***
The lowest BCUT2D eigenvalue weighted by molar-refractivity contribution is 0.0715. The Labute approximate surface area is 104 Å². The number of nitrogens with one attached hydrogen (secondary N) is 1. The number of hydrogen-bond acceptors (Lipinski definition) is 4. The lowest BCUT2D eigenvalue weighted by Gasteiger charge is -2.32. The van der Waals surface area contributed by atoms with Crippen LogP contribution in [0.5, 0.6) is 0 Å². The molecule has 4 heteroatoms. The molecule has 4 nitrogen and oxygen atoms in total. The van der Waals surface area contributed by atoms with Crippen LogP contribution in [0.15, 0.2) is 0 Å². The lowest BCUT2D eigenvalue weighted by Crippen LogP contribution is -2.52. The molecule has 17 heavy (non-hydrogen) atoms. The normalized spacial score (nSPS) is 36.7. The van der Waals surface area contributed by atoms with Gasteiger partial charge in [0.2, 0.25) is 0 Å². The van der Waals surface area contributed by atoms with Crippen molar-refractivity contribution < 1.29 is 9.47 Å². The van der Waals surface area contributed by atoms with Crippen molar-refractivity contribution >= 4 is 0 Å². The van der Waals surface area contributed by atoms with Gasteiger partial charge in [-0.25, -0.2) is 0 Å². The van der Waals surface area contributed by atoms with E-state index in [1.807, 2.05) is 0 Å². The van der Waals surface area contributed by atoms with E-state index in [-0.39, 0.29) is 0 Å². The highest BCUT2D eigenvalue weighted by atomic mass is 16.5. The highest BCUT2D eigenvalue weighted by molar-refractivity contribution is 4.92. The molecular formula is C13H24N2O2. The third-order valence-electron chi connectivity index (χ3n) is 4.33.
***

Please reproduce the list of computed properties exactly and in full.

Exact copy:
The lowest BCUT2D eigenvalue weighted by molar-refractivity contribution is 0.0715. The Labute approximate surface area is 104 Å². The number of nitrogens with one attached hydrogen (secondary N) is 1. The number of hydrogen-bond acceptors (Lipinski definition) is 4. The lowest BCUT2D eigenvalue weighted by Gasteiger charge is -2.32. The van der Waals surface area contributed by atoms with Crippen LogP contribution in [0.5, 0.6) is 0 Å². The molecule has 4 heteroatoms. The molecule has 4 nitrogen and oxygen atoms in total. The van der Waals surface area contributed by atoms with Crippen LogP contribution in [0.15, 0.2) is 0 Å². The lowest BCUT2D eigenvalue weighted by Crippen LogP contribution is -2.52. The molecule has 17 heavy (non-hydrogen) atoms. The normalized spacial score (nSPS) is 36.7. The van der Waals surface area contributed by atoms with Gasteiger partial charge in [0.2, 0.25) is 0 Å². The van der Waals surface area contributed by atoms with Crippen molar-refractivity contribution < 1.29 is 9.47 Å². The van der Waals surface area contributed by atoms with Crippen molar-refractivity contribution >= 4 is 0 Å². The van der Waals surface area contributed by atoms with Gasteiger partial charge in [-0.25, -0.2) is 0 Å². The van der Waals surface area contributed by atoms with E-state index in [1.807, 2.05) is 0 Å². The van der Waals surface area contributed by atoms with E-state index in [-0.39, 0.29) is 0 Å². The highest BCUT2D eigenvalue weighted by atomic mass is 16.5. The highest BCUT2D eigenvalue weighted by molar-refractivity contribution is 4.92. The molecular formula is C13H24N2O2. The third-order valence-electron chi connectivity index (χ3n) is 4.33.